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C016-03 Antique Tibetan Buddhist Altar ~~ Five Clawed Dragons

Baronet 4 Tibet, Art Galleries, Dealers & Consultants, Vancouver, WA
Tibetan antique altar with mandala on sice circa 1600
Antique Tibetan Buddhist altar with summer and winter dragons circa 1600
left side
Antique Tibetan furniture buddhist altar with mandala on side circa 1600
right side

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Unique Tibetan Buddhist altar that was used inside of a temple, away from the main door. The art work and cabinet work are masterful; it is one of the few cabinets that has the rounded and mitered front frame. Each front door has a green summer and a brown winter dragon on it; what is highly unusual is that the dragons on the left door have four claws and the dragons on the right door have five claws. The Senge monasteries were very close to a border area with Imperial China which outlawed five clawed dragon depictions until about 1644. The Senge Monasteries adhered to this convention as a goodwill gesture. Officials from both Lhasa and Beijing were in the immediate area about 5 miles away, stationed in Rong Wum although governance was predominately Tibetan, the Chinese had two garrisons about 1 days march away. The Ming dynasty was at the stage of bankruptcy at the time this altar was made and how well staffed those garrisons were is not known. The Chinese Emperor Wanli had hired 50 artists from the Senge Monasteries during this time to build a temple on Mt. Wutai. This temple altar was made before the five-clawed prohibition was removed with the advent of the Qing Dynasty. A point of special interest besides the dragons claws is the purple pigments seen on the doors, purple was a very rare pigment and was unstable during storage, so it had to be used within a very short period of time, once applied however it remains stable. This is one of the earliest surviving altars with drawers; the drawer pulls are made from wood and were coated with 24kt gold. The sides have a mandala design laid out nicely in the kyungbur, with 24kt gold inside of the kyungbur designs. . The T-wave just under the top is only carved horizontally and vertically on the front, while the sides they are done in kyungbur without any carving. The zigzag design along with the T-wave became the norm during the 19th and 20th centuries. The top is not painted, however has a heavy wax and soot residue and there exists some splitting of the boards, which are attached with wood dowels that can be seen from the top. The top is also split as are the upper panels on the sides. The piece has had the soot and wax cleaned, although much still remains as it pooled inside of the kyungbur outlining. An acrylic preservative coating has been applied to the art work and Watco furniture oil on the unpainted wood to preserve both the painting and the wood. Comes with a COA signed by one of the monks, an iconography and images of the lama that blessed this tea table.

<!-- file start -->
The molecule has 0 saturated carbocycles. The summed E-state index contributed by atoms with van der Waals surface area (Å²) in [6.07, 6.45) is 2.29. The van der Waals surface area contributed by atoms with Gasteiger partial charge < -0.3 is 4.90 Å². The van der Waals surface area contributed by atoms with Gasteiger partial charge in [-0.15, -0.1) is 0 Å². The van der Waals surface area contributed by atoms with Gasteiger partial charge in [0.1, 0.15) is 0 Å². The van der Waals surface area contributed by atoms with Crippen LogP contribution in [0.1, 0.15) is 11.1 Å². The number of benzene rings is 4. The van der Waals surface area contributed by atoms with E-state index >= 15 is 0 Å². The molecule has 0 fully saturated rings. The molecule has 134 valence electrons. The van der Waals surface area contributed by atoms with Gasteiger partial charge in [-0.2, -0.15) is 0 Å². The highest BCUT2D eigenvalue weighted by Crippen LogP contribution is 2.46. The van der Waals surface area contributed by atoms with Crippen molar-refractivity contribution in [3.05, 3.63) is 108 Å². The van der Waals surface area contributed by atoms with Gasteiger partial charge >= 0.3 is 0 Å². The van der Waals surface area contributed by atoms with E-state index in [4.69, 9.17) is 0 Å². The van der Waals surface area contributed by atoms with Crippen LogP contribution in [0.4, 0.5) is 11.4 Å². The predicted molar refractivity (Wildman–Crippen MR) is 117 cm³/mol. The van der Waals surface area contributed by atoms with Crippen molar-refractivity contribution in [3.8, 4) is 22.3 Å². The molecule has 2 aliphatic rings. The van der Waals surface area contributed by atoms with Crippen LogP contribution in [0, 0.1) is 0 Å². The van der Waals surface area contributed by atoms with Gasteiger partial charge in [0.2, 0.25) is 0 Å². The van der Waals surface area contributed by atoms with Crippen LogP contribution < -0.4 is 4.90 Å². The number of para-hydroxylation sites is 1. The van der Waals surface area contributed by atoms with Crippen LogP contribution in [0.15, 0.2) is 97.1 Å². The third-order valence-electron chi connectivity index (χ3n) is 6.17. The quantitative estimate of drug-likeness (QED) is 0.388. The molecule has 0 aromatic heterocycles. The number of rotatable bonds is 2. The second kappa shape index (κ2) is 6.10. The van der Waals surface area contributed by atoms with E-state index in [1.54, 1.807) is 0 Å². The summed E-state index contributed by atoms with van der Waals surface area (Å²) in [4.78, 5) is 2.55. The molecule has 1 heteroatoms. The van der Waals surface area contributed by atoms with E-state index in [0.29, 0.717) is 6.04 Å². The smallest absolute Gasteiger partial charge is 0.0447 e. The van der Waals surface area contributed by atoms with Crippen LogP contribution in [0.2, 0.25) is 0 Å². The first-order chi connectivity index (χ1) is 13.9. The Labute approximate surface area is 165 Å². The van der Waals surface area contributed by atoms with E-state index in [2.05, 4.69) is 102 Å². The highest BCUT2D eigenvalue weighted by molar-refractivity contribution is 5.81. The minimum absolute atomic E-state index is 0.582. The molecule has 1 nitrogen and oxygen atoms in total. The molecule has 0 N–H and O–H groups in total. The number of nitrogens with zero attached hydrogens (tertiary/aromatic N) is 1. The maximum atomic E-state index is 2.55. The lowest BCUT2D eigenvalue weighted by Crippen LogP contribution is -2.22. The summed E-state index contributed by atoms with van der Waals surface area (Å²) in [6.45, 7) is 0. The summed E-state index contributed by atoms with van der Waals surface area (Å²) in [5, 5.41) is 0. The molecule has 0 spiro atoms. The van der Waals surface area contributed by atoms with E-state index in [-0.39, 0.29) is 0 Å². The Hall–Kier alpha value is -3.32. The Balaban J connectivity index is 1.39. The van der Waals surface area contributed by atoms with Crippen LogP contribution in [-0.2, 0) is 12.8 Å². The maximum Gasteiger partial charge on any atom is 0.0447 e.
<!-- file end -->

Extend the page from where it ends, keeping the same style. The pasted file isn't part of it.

Age: circa 1580-1620
Materials: oil pine, and other woods
 Dimensions H= 21 3/4 " W= 24 7/8 " D= 14 5/8 "


C016-03 Price $1985.00 Plus shipping & crating~ EAST COAST $264.00 ~  MIDWEST $245 ~ MTN STATES $219.00 ~   WEST COAST $192.00; other destinations, contact David@baronet4tibet.com for a quote